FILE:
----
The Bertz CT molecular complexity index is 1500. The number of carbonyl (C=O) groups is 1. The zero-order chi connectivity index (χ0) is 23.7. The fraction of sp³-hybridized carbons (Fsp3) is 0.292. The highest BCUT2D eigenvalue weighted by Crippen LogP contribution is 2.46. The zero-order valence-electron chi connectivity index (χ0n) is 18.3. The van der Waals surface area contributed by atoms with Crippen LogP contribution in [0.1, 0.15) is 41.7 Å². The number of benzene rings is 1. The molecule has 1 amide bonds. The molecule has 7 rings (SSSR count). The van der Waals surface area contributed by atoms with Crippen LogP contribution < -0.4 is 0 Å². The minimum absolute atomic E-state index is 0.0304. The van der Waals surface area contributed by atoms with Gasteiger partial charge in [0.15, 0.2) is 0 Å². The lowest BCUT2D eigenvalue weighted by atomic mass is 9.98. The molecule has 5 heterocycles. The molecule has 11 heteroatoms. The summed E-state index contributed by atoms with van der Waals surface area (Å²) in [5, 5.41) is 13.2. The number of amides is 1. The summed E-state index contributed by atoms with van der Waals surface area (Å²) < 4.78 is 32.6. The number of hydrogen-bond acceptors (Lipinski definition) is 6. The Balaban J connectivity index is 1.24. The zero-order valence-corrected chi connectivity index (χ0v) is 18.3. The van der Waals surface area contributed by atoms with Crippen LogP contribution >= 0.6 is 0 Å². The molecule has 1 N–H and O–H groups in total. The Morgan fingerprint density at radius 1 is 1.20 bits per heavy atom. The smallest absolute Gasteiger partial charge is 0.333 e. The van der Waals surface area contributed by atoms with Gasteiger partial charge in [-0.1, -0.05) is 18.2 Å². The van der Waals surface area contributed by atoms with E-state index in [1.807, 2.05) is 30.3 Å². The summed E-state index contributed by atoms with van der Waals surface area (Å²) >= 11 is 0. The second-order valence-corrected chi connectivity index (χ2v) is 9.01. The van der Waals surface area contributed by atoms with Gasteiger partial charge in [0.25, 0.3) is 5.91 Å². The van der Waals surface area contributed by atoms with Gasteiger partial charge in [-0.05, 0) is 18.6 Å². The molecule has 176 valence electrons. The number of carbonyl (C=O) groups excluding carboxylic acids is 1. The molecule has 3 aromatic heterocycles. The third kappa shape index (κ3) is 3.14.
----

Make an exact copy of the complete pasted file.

The Bertz CT molecular complexity index is 1500. The number of carbonyl (C=O) groups is 1. The zero-order chi connectivity index (χ0) is 23.7. The fraction of sp³-hybridized carbons (Fsp3) is 0.292. The highest BCUT2D eigenvalue weighted by Crippen LogP contribution is 2.46. The zero-order valence-electron chi connectivity index (χ0n) is 18.3. The van der Waals surface area contributed by atoms with Crippen LogP contribution in [0.1, 0.15) is 41.7 Å². The number of benzene rings is 1. The molecule has 1 amide bonds. The molecule has 7 rings (SSSR count). The van der Waals surface area contributed by atoms with Crippen LogP contribution < -0.4 is 0 Å². The minimum absolute atomic E-state index is 0.0304. The van der Waals surface area contributed by atoms with Gasteiger partial charge in [0.15, 0.2) is 0 Å². The lowest BCUT2D eigenvalue weighted by atomic mass is 9.98. The molecule has 5 heterocycles. The molecule has 11 heteroatoms. The summed E-state index contributed by atoms with van der Waals surface area (Å²) in [5, 5.41) is 13.2. The number of amides is 1. The summed E-state index contributed by atoms with van der Waals surface area (Å²) < 4.78 is 32.6. The number of hydrogen-bond acceptors (Lipinski definition) is 6. The Balaban J connectivity index is 1.24. The zero-order valence-corrected chi connectivity index (χ0v) is 18.3. The van der Waals surface area contributed by atoms with Crippen LogP contribution >= 0.6 is 0 Å². The molecule has 1 N–H and O–H groups in total. The Morgan fingerprint density at radius 1 is 1.20 bits per heavy atom. The smallest absolute Gasteiger partial charge is 0.333 e. The van der Waals surface area contributed by atoms with Gasteiger partial charge in [-0.1, -0.05) is 18.2 Å². The van der Waals surface area contributed by atoms with E-state index in [1.807, 2.05) is 30.3 Å². The summed E-state index contributed by atoms with van der Waals surface area (Å²) >= 11 is 0. The second-order valence-corrected chi connectivity index (χ2v) is 9.01. The van der Waals surface area contributed by atoms with Gasteiger partial charge in [0.25, 0.3) is 5.91 Å². The van der Waals surface area contributed by atoms with Gasteiger partial charge in [-0.05, 0) is 18.6 Å². The molecule has 176 valence electrons. The number of carbonyl (C=O) groups excluding carboxylic acids is 1. The molecule has 3 aromatic heterocycles. The third kappa shape index (κ3) is 3.14.